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10 September 2021

This week’s selection: sermons for the year based on those preached during lockdown, the importance of churches in the local community, and a biography of Edward King

The Spring of Hope: Sermons for the seasons of faith by Douglas Dales (Sacristy Press, £12.99 (£11.69); 978-1-78959-173-6).

The Spring of Hope is a collection of sermons and reflections for a variety of occasions throughout the Christian year. Douglas Dales invites readers to embark on their Christian journey in the company of saints and church fathers, and to find in the life of the Church visible and invisible new hope and courage for their lives as disciples of Christ in the 21st century. ​​These thoughtful and challenging reflections for many occasions throughout the Christian year have been written by an experienced preacher and Church historian. Originating from sermons preached during the national Covid-19 lockdown, they challenge readers to consider afresh the hope offered by the Christian faith.”

Imagining the Church: Keeping faith in a fragmented world by Tim Gibson (Sacristy Press, £9.99 (£8.99); 978-1-78959-182-8).

“The local church holds a special place in the imagination of many people, whether or not they attend it regularly. Drawing on theology, literature, art, philosophy, popular culture, and personal experience, Tim Gibson uncovers how churches play an important role in local communities and in the life of the nation, keeping faith alive for everyone. In a deeply personal essay, which is both faithful to tradition and optimistic about the future Gibson tells the story of the church through the lens of his experiences in a variety of places, including Westminster Abbey, Holy Trinity, Geneva, and his home parishes in Sussex and rural Somerset.”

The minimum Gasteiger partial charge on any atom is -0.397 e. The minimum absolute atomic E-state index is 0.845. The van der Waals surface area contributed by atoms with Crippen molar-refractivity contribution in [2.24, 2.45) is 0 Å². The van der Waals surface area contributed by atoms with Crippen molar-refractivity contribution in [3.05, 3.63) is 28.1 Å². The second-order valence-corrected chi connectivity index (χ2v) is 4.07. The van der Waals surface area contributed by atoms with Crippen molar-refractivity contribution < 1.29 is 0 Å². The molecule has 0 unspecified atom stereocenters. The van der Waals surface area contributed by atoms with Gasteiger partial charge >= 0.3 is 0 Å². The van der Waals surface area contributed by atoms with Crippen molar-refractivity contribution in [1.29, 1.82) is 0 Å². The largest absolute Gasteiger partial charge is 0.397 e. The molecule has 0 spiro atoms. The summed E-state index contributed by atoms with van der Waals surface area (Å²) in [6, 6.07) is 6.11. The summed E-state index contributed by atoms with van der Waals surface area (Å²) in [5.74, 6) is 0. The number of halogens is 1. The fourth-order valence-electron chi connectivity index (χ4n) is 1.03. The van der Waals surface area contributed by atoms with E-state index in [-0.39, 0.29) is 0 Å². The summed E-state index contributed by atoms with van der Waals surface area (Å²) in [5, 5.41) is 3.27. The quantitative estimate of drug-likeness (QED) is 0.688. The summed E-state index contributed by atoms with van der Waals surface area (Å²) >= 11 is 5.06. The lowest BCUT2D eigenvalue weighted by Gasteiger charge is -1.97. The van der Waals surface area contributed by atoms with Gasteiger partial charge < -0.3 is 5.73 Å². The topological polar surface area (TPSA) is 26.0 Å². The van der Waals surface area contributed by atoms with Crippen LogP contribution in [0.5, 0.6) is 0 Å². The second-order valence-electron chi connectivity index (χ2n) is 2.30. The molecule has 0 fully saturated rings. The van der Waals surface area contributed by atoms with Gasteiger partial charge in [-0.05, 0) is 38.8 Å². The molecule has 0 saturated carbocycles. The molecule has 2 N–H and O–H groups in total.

Edward King: Teacher, pastor, bishop, saint by Michael Marshall (Gracewing, £35 (£31.50); 978-1-78182-970-7).

“Edward King, as teacher, pastor, bishop and acclaimed saint, through his personal influence and holiness of life, radically challenged and changed the character and face of the Church of England and the wider Anglican Communion. Besides all other high qualifications, he had a gift of empathy and sympathy so extraordinary that it was said to amount to ‘nothing less than a form of genius’. Ordained in 1854, King was chaplain and then Principal of the newly created Theological College at Cuddesdon. He subsequently spent 12 years in Oxford as Regius Professor of Pastoral Theology, and the remainder of his life, from 1885, in Lincoln as the much-loved Bishop. Edward King virtually invented pastoral theology as a serious subject in the Anglican Church. He was concerned to train a clergy who were pastorally, theologically and professionally competent in a way seldom seen before. As a bishop he exercised his ministry among the needy and the vulnerable, through an apostolic witness to the ordinary laity of the diocese. In his teaching, his personal and pastoral ministry and most conspicuously his lengthy episcopate, he embodied and communicated that gospel, life-affirming, tradition which in turn speaks so powerfully to the needs of the world in any age.”

Selected by Aude Pasquier, of the Church House Bookshop, which operates the Church Times Bookshop.

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